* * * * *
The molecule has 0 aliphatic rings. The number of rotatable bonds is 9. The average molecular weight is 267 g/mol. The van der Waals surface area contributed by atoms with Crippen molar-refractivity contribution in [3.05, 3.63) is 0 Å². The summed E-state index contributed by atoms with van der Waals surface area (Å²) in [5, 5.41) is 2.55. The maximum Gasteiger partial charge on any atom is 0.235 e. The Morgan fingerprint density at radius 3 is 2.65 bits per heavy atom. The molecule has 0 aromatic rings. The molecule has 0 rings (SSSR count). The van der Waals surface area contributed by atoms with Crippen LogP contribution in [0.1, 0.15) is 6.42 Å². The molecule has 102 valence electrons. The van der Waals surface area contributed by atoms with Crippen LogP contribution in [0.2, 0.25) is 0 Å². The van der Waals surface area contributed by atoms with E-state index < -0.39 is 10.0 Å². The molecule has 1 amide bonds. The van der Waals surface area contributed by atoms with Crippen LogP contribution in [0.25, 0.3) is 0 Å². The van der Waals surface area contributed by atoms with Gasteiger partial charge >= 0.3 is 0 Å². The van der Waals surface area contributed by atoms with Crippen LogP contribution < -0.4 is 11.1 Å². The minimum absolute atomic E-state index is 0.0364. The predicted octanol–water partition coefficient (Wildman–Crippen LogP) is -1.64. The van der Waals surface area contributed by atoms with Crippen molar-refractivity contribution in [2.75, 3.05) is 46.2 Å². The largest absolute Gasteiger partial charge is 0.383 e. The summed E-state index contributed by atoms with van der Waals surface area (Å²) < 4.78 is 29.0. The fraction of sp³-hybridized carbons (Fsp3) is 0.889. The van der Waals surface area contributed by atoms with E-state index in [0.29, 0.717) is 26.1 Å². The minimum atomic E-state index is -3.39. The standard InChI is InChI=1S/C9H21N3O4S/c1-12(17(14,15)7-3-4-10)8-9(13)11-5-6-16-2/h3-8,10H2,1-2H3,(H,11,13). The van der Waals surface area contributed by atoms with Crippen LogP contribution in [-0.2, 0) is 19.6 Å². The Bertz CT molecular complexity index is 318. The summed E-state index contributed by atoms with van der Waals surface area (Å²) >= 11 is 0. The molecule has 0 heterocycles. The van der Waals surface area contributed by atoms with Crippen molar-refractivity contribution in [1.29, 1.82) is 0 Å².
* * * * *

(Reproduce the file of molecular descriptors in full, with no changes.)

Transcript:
The molecule has 0 aliphatic rings. The number of rotatable bonds is 9. The average molecular weight is 267 g/mol. The van der Waals surface area contributed by atoms with Crippen molar-refractivity contribution in [3.05, 3.63) is 0 Å². The summed E-state index contributed by atoms with van der Waals surface area (Å²) in [5, 5.41) is 2.55. The maximum Gasteiger partial charge on any atom is 0.235 e. The Morgan fingerprint density at radius 3 is 2.65 bits per heavy atom. The molecule has 0 aromatic rings. The molecule has 0 rings (SSSR count). The van der Waals surface area contributed by atoms with Crippen LogP contribution in [0.1, 0.15) is 6.42 Å². The molecule has 102 valence electrons. The van der Waals surface area contributed by atoms with Crippen LogP contribution in [0.2, 0.25) is 0 Å². The van der Waals surface area contributed by atoms with E-state index < -0.39 is 10.0 Å². The molecule has 1 amide bonds. The van der Waals surface area contributed by atoms with Crippen LogP contribution in [0.25, 0.3) is 0 Å². The van der Waals surface area contributed by atoms with Gasteiger partial charge >= 0.3 is 0 Å². The van der Waals surface area contributed by atoms with Crippen LogP contribution < -0.4 is 11.1 Å². The minimum absolute atomic E-state index is 0.0364. The predicted octanol–water partition coefficient (Wildman–Crippen LogP) is -1.64. The van der Waals surface area contributed by atoms with Crippen molar-refractivity contribution in [2.75, 3.05) is 46.2 Å². The largest absolute Gasteiger partial charge is 0.383 e. The summed E-state index contributed by atoms with van der Waals surface area (Å²) < 4.78 is 29.0. The fraction of sp³-hybridized carbons (Fsp3) is 0.889. The van der Waals surface area contributed by atoms with E-state index in [0.29, 0.717) is 26.1 Å². The minimum atomic E-state index is -3.39. The standard InChI is InChI=1S/C9H21N3O4S/c1-12(17(14,15)7-3-4-10)8-9(13)11-5-6-16-2/h3-8,10H2,1-2H3,(H,11,13). The van der Waals surface area contributed by atoms with Crippen LogP contribution in [-0.2, 0) is 19.6 Å². The Bertz CT molecular complexity index is 318. The summed E-state index contributed by atoms with van der Waals surface area (Å²) >= 11 is 0. The molecule has 0 heterocycles. The van der Waals surface area contributed by atoms with Crippen molar-refractivity contribution in [1.29, 1.82) is 0 Å².